Last week iAt began its first book club series featuring the book, “The Benedict Option: A Strategy for Christians in a Post-Christian Nation,” by Rod Dreher. Throughout the week various voices added to the series, interacting with one another as they responded to the book. Series contributors are Donald Roth, Scott Culpepper, Gustavo Maya, Erin Olson, and Robert Lancaster. This week, Donald Roth and Robert Lancaster add their thoughts one final time.
Author: Rod Dreher
Publish Date: March 14, 2017
Thanks everyone for your thoughtful responses thus far. I wish I would have read Gustavo’s and Erin’s responses before writing my first one—I might have said some completely different things. After reading all the responses, it seems that Donald and I are most sympathetic to Dreher’s proposal, but I suspect we would both be able to find some things with which we’d take issue, whether in the diagnosis or the actual solution (or “Option”) that the book proposes. I’ll leave it to Donald to confirm or disagree.
As with all the responses in this series, please excuse my inability to address every aspect of the book in the way that a more traditional book review would. I am sure there is much more that all of us could say about this book, given a different format. And, just because I don’t say it doesn’t mean that it is not important. What I offer here, largely, are thoughts in development. Most of what I say will likely not be what I say finally on this important book. I’m open to pushback. I want to make sure that I get Dreher right, even while hearing out the many voices who, for one reason or another, have found reasons to take issue with (and/or raise criticism of) his book.
As I think more about Donald’s discussion of metaphorical differences (Smith vs. Dreher), I tend to believe that the discussion might be a reason for some disagreement. Might not other differences be: journalist vs. academic, and Catholic/Orthodox vs. Kuyperian/Reformed? Would the Two-Kingdoms crowd fall closer to the side of Dreher, Smith, or somewhere else? This, too, is one place where it would help to get a diversity of voices, from both minority group churches in the United States and the global church. The concerns of Evangelical Christians in the United States are different than the concerns of Christians in the Global South, for example. It’s not as though things have always been good for all Christians in the United States and have only now taken a turn for the worse.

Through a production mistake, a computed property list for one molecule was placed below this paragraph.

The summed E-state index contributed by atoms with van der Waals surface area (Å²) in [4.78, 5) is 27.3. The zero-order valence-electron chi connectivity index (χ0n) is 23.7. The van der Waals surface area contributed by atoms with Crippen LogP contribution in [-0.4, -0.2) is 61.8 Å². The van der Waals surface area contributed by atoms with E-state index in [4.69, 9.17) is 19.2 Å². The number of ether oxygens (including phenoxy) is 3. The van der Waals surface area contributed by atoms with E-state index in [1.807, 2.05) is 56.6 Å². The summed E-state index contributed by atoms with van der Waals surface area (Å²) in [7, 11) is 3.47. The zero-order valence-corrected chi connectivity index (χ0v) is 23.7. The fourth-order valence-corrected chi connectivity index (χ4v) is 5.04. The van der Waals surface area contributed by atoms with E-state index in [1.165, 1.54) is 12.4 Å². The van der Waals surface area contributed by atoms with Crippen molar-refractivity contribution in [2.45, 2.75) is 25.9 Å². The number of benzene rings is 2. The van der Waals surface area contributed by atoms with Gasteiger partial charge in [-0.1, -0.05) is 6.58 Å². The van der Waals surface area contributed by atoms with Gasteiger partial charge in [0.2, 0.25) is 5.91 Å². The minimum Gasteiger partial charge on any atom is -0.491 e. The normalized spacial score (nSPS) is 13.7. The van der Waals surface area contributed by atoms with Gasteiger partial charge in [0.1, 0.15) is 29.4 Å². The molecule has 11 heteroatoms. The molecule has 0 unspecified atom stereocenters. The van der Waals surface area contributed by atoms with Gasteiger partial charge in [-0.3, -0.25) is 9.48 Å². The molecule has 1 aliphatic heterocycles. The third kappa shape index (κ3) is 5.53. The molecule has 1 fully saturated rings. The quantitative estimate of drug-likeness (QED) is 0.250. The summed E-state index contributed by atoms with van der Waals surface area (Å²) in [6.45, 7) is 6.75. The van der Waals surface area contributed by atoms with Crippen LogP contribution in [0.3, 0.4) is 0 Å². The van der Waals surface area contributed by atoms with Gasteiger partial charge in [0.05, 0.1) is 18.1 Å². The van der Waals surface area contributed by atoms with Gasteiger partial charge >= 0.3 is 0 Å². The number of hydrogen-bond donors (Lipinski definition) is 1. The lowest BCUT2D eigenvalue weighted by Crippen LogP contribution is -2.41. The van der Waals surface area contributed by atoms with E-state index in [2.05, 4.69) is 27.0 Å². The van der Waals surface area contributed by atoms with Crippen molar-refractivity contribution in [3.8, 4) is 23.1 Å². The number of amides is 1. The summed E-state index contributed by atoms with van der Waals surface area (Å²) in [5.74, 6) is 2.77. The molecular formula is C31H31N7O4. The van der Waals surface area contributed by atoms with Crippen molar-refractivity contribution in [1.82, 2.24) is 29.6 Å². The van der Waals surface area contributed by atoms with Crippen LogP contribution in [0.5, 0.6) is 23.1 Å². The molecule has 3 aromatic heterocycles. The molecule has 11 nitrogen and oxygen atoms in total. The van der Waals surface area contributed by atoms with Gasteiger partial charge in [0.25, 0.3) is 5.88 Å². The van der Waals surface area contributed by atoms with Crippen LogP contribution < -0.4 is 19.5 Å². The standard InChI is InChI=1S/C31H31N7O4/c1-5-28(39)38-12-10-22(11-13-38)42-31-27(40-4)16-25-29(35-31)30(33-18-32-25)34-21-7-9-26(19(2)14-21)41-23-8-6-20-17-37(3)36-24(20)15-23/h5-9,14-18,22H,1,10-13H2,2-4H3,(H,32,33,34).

Scott, too, has provided us with much to consider, including an important outlook at historical context. His reminder that people have been living the Benedictine way at many times and in many styles throughout history is one that keeps coming up in most reviews of the BenOp, and it’s one that is helpful for us to remember. I grew up in the PCA in the South, and although we did not incorporate every practice that Dreher recommends, we did adopt many of them. Culture has, of course (even in the South), changed since then.
One aspect of Scott’s piece that I want to mention is his idea that what Dreher proposes is actually closer to an Anabaptist Hutterite Bruderhof than a Benedictine cloister. I’d say this is correct…his proposal seems similar to any Amish community, for that matter. These groups have adopted most of Dreher’s practices, but they are not walled off from the world. However, their liturgy – at least the Amish worship I’ve experienced – would likely not be up to snuff with someone who prefers the liturgy of Rome or Constantinople.
As I said, I think Scott is right. However, I am not as convinced as Scott and Erin that “a champion of free enterprise like Dreher” would completely reject a sharing of all things in common. He might not embrace it to the extent the Bruderhof do, but it’s likely that he would be closer to it than many Western Christians who have wedded themselves to a materialistic culture. I will admit that Scott and Erin are probably more right than wrong about Dreher’s free market thought influencing his ideas. Still, I think that for most of us, embracing the call of Dreher will demand some economic sacrifice. Where his proposal misses the mark is that the sacrifices can more easily be made by people in the middle and upper class than others. Not everyone can afford to send their children to classical school, or to pull one parent out of the workforce in order to begin the homeschooling. However, many families that could do so might balk at Dreher because they have become accustomed to their lifestyle above their faith. I saw such situations when I was church planting; sometimes people told me that they would frequently miss worship or could not afford to support the ministries of the church because they had to take advantage of their three country club memberships, or a vacation to their second home in the mountains. Granted, this was a small minority of people. But even with that being said, this criticism from Scott and Erin is, I think, justified. Dreher’s plan is an “option” for certain people, but certainly not for all. I wonder if, after some of the criticism he has received, Dreher would edit anything from the book. I’d be curious to see what changes he would make if he were ever to rewrite it for a second edition.
Gustavo makes an important point, as I might recall noting in my first response. Dreher and Smith discussed mostly the diagnosis, at least in reference to the Washington Post piece. I’d be interested in how the social-structural account of race plays into the BenOp—that is the lifestyle to which Dreher calls us. I recognize that for many people who have historically been in the minority, many of the disciplines Dreher proposes are not at all new. But is there more than that?
There’s more to say, but I’ve already said more at this point than I intended to. I’m eager to hear what others think.
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Far too balanced and restrained to excite much controversy.